How to Use Sodium Carbonate to Raise the PH Level in Swimming Pools
The pH of water indicates whether it is basic (pH above 7), acidic (pH below 7) or neutral (pH equal to 7). The Centers for Disease Control and Prevention recommends a pH range of 7.2 to 7.8 for swimming pools, with 7.6 being ideal (see References 2). If the pH is below 7.2, then a basic compound such as sodium carbonate (also known as soda ash or washing soda) must be added until the pH is brought to an acceptable level.
Check the pool’s pH with the pH test kit following the kit manufacturer’s instructions. If the pH is 7.2 or higher, no further action is recommended.
Calculate the volume of the pool if it is not already known. The Health Department of Northwest Michigan offers guidance on performing this calculation (see Reference 3).
- The pH of water indicates whether it is basic (pH above 7), acidic (pH below 7) or neutral (pH equal to 7).
- If the pH is below 7.2, then a basic compound such as sodium carbonate (also known as soda ash or washing soda) must be added until the pH is brought to an acceptable level.
Measure the required amount of sodium carbonate. The sodium carbonate manufacturer may have supplied a scoop marked with graduations indicating ounces. If not, then the sodium carbonate must be weighed on a scale or balance. The North Carolina Department of Environmental Health recommends a dosage of 1.25 oz. (35.4 grams) for every 1,000 gallons of pool capacity to raise the pH 0.5 units (see References 4).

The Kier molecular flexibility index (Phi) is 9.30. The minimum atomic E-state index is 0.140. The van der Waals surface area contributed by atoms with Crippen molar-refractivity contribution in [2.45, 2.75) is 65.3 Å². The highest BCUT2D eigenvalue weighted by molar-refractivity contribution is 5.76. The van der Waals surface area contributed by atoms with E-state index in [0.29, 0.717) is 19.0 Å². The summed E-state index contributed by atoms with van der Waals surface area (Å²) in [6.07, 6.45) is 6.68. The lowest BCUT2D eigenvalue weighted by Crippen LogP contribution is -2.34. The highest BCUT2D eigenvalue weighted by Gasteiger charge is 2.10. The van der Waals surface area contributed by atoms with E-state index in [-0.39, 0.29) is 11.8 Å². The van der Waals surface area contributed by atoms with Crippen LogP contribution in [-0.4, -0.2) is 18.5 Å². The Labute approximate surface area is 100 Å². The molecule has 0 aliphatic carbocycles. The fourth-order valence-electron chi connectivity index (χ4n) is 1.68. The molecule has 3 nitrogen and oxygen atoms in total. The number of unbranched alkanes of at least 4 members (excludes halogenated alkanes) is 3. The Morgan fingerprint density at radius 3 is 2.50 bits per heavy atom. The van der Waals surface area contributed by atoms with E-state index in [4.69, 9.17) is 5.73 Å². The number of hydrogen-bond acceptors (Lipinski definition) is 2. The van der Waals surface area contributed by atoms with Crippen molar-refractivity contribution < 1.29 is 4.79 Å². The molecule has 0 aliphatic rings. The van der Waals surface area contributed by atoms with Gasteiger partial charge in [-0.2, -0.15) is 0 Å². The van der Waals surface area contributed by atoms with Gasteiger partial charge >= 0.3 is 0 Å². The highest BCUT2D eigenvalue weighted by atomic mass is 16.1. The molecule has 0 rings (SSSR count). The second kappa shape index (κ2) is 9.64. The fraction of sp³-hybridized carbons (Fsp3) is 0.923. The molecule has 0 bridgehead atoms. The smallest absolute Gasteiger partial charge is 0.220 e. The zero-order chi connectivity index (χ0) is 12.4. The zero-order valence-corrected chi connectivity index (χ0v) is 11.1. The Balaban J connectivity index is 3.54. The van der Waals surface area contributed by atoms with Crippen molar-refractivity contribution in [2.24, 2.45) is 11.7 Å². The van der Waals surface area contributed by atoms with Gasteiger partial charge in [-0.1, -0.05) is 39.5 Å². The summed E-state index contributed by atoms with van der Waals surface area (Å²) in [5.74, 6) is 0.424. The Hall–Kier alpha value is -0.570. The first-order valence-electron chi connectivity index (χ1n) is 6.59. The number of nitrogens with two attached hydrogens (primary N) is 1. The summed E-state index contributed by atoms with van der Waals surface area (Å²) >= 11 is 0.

Add the measured amount of sodium carbonate to a bucket and fill about two-thirds full with water. Stir the mixture with a paint stirrer or other disposable stirrer until most of the sodium carbonate has dissolved, then pour the sodium carbonate solution into the deep end of the pool, as far away from the side as possible.
- Measure the required amount of sodium carbonate.
- If not, then the sodium carbonate must be weighed on a scale or balance.
Wait at least 3 hours, then re-test the pool’s pH. Repeat the treatment as necessary.
The sodium carbonate, in concentrated form, is caustic. Avoid skin and eye contact. The use of safety glasses is strongly recommended. Do not use a scoop, cup or other measuring device for more than one type of chemical, as dangerous reactions can occur. Label the measuring device with the name of the chemical it has been used with.